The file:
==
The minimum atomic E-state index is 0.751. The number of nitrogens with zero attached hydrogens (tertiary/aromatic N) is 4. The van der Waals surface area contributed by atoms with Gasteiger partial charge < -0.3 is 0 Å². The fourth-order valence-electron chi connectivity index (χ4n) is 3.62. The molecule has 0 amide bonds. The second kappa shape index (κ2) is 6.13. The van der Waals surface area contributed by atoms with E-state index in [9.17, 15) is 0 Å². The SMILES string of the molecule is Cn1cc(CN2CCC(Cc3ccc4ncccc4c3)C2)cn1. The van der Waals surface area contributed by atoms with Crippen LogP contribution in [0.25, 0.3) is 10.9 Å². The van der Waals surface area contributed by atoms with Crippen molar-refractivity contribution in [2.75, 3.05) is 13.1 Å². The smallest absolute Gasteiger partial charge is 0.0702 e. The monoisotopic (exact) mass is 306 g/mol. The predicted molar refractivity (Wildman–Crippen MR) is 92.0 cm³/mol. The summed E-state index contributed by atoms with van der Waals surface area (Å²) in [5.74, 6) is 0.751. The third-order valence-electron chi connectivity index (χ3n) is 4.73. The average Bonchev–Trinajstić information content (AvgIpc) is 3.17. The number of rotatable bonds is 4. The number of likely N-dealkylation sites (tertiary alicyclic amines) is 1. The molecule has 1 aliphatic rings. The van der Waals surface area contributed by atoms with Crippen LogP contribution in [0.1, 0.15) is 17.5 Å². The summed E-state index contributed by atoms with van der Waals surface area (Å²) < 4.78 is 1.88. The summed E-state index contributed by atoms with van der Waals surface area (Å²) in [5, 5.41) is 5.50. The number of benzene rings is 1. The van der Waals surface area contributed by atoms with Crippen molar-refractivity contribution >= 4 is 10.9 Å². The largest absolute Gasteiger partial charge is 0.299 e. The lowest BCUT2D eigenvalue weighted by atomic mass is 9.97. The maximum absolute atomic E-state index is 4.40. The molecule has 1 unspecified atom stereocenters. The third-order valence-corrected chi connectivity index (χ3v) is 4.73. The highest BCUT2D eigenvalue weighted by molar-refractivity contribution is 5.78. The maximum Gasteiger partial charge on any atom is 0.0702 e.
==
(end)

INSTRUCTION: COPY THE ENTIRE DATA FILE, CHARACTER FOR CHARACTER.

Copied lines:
The minimum atomic E-state index is 0.751. The number of nitrogens with zero attached hydrogens (tertiary/aromatic N) is 4. The van der Waals surface area contributed by atoms with Gasteiger partial charge < -0.3 is 0 Å². The fourth-order valence-electron chi connectivity index (χ4n) is 3.62. The molecule has 0 amide bonds. The second kappa shape index (κ2) is 6.13. The van der Waals surface area contributed by atoms with E-state index in [9.17, 15) is 0 Å². The SMILES string of the molecule is Cn1cc(CN2CCC(Cc3ccc4ncccc4c3)C2)cn1. The van der Waals surface area contributed by atoms with Crippen LogP contribution in [0.25, 0.3) is 10.9 Å². The van der Waals surface area contributed by atoms with Crippen molar-refractivity contribution in [2.75, 3.05) is 13.1 Å². The smallest absolute Gasteiger partial charge is 0.0702 e. The monoisotopic (exact) mass is 306 g/mol. The predicted molar refractivity (Wildman–Crippen MR) is 92.0 cm³/mol. The summed E-state index contributed by atoms with van der Waals surface area (Å²) in [5.74, 6) is 0.751. The third-order valence-electron chi connectivity index (χ3n) is 4.73. The average Bonchev–Trinajstić information content (AvgIpc) is 3.17. The number of rotatable bonds is 4. The number of likely N-dealkylation sites (tertiary alicyclic amines) is 1. The molecule has 1 aliphatic rings. The van der Waals surface area contributed by atoms with Crippen LogP contribution in [0.1, 0.15) is 17.5 Å². The summed E-state index contributed by atoms with van der Waals surface area (Å²) < 4.78 is 1.88. The summed E-state index contributed by atoms with van der Waals surface area (Å²) in [5, 5.41) is 5.50. The number of benzene rings is 1. The van der Waals surface area contributed by atoms with Crippen molar-refractivity contribution >= 4 is 10.9 Å². The largest absolute Gasteiger partial charge is 0.299 e. The lowest BCUT2D eigenvalue weighted by atomic mass is 9.97. The maximum absolute atomic E-state index is 4.40. The molecule has 1 unspecified atom stereocenters. The third-order valence-corrected chi connectivity index (χ3v) is 4.73. The highest BCUT2D eigenvalue weighted by molar-refractivity contribution is 5.78. The maximum Gasteiger partial charge on any atom is 0.0702 e.